Sunday, June 21, 2009

The Policeman's Beard (Auto poetry, part 2)

After writing about auto generators of poetry last week, my thinking drifted over to the book The Policeman's Beard is Half Constructed, first published a quarter of a century ago, back in that ancient era of 1984 (in computer terms, that is like the bronze age). This is a book, half text and half poetry, the first book to be "written" by a computer program, "Racter". It doesn't actually make sense-- of course, half of the fun is the fact that it doesn't really make sense-- but Racter sometimes comes up with text of strange, sometimes hallucinogenic intensity:

Racter writes:
A hot and torrid bloom which fans wise flames and begs to be redeemed by forces black and strong will now oppose my naked will and force me into regions of despair.

Often Racter writes with the simple diction of a Dick and Jane primer:
Bill sings to Sarah. Sarah sings to Bill. Perhaps they will do other dangerous things together. They may eat lamb or stroke each other. They may chant of their difficulties and their happiness. They have love but they also have typewriters. This is interesting.

I like that. "They have love but they also have typewriters." He should have stopped right there.

("He"? Why am I calling a computer program "he"???)

Various people discuss Racter's text. Tiff comments that it's questionable as to what extent Racter "wrote the entire book itself without the influence of a human helper, which is of course a good point-- if nothing else, the task of chosing what to put in the book makes a big difference. Lance Barton reminisces about it as a "a bizarre novelty". Which, of course, is what it is.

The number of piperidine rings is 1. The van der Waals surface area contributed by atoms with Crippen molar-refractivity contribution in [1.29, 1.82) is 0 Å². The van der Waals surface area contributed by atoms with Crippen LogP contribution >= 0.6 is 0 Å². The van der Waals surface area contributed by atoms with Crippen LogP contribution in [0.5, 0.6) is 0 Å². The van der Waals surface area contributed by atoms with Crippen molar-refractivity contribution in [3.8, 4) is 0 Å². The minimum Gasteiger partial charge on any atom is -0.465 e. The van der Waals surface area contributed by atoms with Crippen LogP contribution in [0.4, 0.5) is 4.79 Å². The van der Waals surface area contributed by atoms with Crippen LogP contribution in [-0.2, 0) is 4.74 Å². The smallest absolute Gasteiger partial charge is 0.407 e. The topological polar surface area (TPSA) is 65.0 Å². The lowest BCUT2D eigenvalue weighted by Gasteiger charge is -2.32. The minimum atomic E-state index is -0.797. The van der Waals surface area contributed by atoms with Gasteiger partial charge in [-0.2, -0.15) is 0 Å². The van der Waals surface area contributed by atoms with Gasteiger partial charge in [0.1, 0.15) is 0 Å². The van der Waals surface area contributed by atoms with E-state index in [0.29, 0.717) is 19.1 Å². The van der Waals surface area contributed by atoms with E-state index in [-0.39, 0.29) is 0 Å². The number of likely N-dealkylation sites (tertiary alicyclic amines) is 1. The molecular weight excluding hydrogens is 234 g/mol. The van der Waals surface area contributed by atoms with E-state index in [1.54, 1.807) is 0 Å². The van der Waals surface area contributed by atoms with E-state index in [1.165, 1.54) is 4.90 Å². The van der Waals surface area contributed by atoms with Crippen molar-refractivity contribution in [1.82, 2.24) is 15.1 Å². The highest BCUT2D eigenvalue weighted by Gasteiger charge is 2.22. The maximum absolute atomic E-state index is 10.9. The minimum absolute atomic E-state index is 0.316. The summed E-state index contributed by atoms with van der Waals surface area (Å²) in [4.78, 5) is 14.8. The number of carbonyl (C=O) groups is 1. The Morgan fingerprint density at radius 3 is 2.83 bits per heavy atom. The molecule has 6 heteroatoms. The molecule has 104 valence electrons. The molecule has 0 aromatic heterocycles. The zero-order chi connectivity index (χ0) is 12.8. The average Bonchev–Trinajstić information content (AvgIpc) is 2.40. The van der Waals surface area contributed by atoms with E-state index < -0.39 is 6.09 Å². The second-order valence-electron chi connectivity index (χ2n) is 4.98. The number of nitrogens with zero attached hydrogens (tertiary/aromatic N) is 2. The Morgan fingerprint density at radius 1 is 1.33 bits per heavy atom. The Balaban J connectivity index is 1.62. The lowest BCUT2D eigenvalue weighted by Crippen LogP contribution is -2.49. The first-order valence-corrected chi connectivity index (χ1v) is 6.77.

More amusingly, in Atari archives, Bill Chamberlain (who co-wrote the program) gets Racter to write about itself. Racter shows strange insight:
"...My own dreaming is daintily incited by the delight of these conflicts. A monograph or periodical on my fantasizing is understood by a physicist. A cosmologist can sing a conversation with a computing-device; I understand that. But a doctor or obstetrician? No! So I cleverly will cry to myself. Craftily, inevitably I am pondering about me. There are neutrons and quarks and protons in me. They assist me in fantasizing and dreaming."

I can say no more about myself-- there are quarks and neutrons and protons in me.

The book itself is available as a pdf.


Charles Gramlich said...

Rachter is my new favorite author! :)

Greg said...

"They have love but they also have typewriters."

That may be the best line ever written.


The poet doesn't invent. He listens. ~Jean Cocteau